An Emergency Message to FBI Director James Comey:
It is essential that you speak to the American people as soon as possible to clarify messages you recently sent to Congress and FBI employees. You surely know that your statements about newly found e-mails—the content of which, you wrote, neither you nor bureau investigators know—have created tumultuous reactions and great confusion in these crucial days as Americans prepare to vote next Tuesday in this controversial and very important presidential election.
In your message to employees, you wrote that you did not want your message to Congress “to create a misleading impression.” You also noted that “there is a significant risk of being misunderstood.”
Indeed, your messages did create a misleading impression and, as you predicted, have been misunderstood. Your unusual actions are fueling uninformed debate about the candidates and about you and the bureau.
Only you have the capacity to mitigate the growing severe damage that is taking place as a result of your premature and unclear statements. You can do so by holding a press conference and announcing to the public that, given your and bureau investigators’ total lack of knowledge of whether the content of the newly found files has any connection to the Clinton e-mail case, voters should not consider your message to Congress or the existence of the new e-mails as having any bearing on their decision as they vote for president.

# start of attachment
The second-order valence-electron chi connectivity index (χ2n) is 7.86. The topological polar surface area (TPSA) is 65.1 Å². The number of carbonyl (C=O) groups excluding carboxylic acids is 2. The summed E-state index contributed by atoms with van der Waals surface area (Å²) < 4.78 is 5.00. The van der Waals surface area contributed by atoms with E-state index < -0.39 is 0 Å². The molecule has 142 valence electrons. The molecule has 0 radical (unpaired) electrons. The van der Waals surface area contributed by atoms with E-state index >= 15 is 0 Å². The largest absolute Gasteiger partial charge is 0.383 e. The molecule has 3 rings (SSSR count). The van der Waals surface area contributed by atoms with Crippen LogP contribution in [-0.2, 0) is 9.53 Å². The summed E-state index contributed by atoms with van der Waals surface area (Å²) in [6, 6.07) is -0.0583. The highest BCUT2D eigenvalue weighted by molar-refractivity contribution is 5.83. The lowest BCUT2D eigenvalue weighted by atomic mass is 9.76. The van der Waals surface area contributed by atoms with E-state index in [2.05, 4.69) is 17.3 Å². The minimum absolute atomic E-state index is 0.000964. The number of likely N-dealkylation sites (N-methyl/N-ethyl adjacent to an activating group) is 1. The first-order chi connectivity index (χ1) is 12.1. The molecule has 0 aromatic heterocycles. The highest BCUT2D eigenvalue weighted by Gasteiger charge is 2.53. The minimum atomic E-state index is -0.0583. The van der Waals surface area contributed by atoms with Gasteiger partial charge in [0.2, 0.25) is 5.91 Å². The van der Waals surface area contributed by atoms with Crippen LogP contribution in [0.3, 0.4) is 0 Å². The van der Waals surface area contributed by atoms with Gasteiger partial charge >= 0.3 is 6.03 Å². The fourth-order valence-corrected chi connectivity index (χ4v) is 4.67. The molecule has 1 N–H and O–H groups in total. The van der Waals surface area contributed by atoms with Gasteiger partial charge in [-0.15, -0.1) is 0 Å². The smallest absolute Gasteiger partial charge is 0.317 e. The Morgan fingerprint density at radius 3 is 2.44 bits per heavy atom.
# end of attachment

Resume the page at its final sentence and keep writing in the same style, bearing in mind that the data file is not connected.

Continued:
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From the beginning of James B. Comey’s 10-year term as FBI director, when he was appointed by President Barack Obama in 2013, he has repeatedly condemned the practices of FBI Director J. Edgar Hoover. Speaking of Hoover’s order to wiretap the Rev. Dr. Martin Luther King Jr. and use the tapes to drive the civil-rights leader to commit suicide, Comey said in a Georgetown University speech last year that he keeps these atrocities of his late predecessor in mind “to ensure that we remember our mistakes and that we learn from them.”
The director, however, seems not to have learned from other grievous mistakes made by Hoover. The actions Comey took last week place him firmly in one of Hoover’s worst traditions: using the enormous power of the bureau, whether or not intentionally, to affect the outcome of a presidential election.
The Department of Justice policies that prohibit actions that might influence an election were put in place and long adhered to because of a determination years ago to prevent both the bureau and the department from continuing Hoover’s illegal practice of taking steps to influence elections.